Mental health: the next steps

Photo by Aaron McCracken/Harrisons Health Minister Edwin Poots sets out the progress made on reforming mental health services and the next steps, including more emphasis on recovery, talking therapies hubs and designing services to meet the particular needs of young people.

Services for people with a mental illness have been transformed in recent years. The Bamford Review of mental health and learning disability was the catalyst for the reform and modernisation of these services, and Transforming Your Care will carry the Bamford vision forward into the future.

The Bamford vision is that people with a mental illness should be treated in the community, close to their families and friends, unless there is a clinical reason for not doing so. Inpatient hospital care should only be provided for acute cases or where someone needs to be detained for their own safety. Accordingly, the focus in the last number of years and for the future in terms of mental health service development is on early intervention and home treatment services. We are also moving people out of long-term hospital care into community-based settings.

At the heart of what we are doing is the Bamford Action Plan 2012-2015. This is a cross-cutting action plan, involving all government departments. It was developed with service users and their carers, and covers a range of issues that are important to people with a mental illness – health, education, housing, benefits, employment and leisure. Things that are important to us all.

We are placing a greater emphasis on mental health and well-being. We want to promote lifestyles that help people maintain good mental health. My department will continue to work closely with the Public Health Agency to tackle stigma and encourage people with a mental illness to talk about how they feel and to seek help.

We, in government, will continue to tackle stigma by ensuring that policies and services enable people with a mental illness to live full and purposeful lives in their communities. We will also continue to support our local mental health charities who work tirelessly to educate the public about mental health issues. My department currently provides almost £700,000 to these organisations annually.

We are also placing greater emphasis on recovery. It was once thought that a diagnosis of mental illness was a life sentence. We now know that people can and do recover from mental illness. Recovery-focused practice will allow individuals to take control and build socially inclusive, connected lives that are satisfying, fulfilling and enjoyable – even if they continue to experience symptoms related to mental ill-health.

The Health and Social Care Board, Public Health Agency and trusts are currently rolling out the Implementing Recovery through Organisational Change (ImROC) programme. ImROC is all about embedding recovery-focused practice throughout all mental health services in line with the Bamford vision.

One of the key developments in mental health service provision over the past four years has been the introduction of psychological therapies – or ‘talking therapies’ as they are commonly called. There is now considerable evidence demonstrating the effectiveness of these therapies in the treatment of particular mental illnesses. This means that we can now deliver better outcomes for people with a mental illness. Today some £6.5 million per year is spent on these services.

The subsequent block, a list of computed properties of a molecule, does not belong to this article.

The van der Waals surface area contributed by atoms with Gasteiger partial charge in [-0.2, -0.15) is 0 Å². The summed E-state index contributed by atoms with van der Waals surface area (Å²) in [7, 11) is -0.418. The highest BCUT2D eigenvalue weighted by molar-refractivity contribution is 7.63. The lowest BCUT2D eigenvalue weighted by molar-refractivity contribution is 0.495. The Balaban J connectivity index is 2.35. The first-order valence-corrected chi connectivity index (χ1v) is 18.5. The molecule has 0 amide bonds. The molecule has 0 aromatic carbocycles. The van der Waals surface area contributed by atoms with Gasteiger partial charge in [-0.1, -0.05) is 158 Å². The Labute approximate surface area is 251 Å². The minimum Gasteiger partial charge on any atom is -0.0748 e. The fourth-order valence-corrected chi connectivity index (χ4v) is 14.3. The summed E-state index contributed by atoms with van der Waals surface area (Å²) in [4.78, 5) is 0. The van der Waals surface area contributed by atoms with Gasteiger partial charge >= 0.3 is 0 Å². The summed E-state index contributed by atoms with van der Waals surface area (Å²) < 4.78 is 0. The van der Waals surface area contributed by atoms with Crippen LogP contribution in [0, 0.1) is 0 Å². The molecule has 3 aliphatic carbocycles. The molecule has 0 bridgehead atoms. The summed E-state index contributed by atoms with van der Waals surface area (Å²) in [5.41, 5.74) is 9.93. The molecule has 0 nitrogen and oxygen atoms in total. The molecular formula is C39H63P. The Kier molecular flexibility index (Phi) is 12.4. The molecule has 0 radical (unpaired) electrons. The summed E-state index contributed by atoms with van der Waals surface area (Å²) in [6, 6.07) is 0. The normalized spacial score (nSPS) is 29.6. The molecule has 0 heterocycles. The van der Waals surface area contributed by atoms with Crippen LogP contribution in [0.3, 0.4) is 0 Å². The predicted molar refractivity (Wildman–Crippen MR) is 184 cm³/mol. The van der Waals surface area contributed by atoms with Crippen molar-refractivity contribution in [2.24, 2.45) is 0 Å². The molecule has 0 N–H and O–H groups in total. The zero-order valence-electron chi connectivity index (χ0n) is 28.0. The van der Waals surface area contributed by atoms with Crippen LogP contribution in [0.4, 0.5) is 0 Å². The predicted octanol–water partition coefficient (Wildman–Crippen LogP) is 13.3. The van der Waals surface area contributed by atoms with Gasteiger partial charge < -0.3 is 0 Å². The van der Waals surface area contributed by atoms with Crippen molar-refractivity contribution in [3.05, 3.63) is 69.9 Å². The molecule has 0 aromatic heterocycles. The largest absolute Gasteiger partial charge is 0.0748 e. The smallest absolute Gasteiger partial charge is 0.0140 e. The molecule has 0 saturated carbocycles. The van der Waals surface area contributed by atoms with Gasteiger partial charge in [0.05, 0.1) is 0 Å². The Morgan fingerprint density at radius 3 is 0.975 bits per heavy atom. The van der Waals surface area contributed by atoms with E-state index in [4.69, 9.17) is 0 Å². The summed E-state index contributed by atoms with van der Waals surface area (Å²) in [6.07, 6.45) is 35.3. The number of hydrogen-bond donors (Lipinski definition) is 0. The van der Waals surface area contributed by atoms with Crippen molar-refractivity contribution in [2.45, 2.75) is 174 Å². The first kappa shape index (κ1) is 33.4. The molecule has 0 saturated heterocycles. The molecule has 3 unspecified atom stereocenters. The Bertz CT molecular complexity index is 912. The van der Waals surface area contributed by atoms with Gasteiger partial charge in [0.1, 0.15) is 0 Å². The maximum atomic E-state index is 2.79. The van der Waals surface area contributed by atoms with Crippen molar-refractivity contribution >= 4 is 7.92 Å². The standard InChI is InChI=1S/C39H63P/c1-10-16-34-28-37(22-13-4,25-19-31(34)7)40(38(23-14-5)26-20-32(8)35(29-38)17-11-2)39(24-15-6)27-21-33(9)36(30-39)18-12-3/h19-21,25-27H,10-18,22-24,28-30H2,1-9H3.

This year, we will be focusing on the setting up of primary care talking therapies hubs. These hubs will bring together GPs, the voluntary sector and specialist mental health services to provide a stepped psychological therapy service. The Health and Social Care Board is committed to incrementally build these hubs as a new way of working over the next three years.

We must not forget that many children and adolescents also suffer from mental illness. This may be due to a range of factors including their family environment, social deprivation, bullying or substance abuse. Early and effective intervention is essential if we want these young people to enjoy life, benefit from education, and grow up to lead purposeful lives as adults.

My department published a service model for child and adolescent mental health services (CAMHS) in July 2012 which promotes a more consistent, person-centred approach to mental health service delivery for our children and young people. Improvements to CAMHS will include an increased focus on early intervention, better multi-disciplinary working and better collaboration with the community and voluntary, education and youth justice sectors.

This will ensure that our children and young people have access to the full range of support they need no matter where they live in Northern Ireland. The Health and Social Care Board and health and social care trusts have commenced delivery of the CAMHS service model, and this will continue into this year, with a particular focus on the establishment of primary mental health teams and crisis resolution and home treatment services across the region.

Bamford provided the roadmap for the development of mental health services. We are still on that journey. We have made good progress to date. But we have still much further to go. This will require a collective understanding between those who use our services and those who provide them to ensure we have the right services in the right place at the right time.

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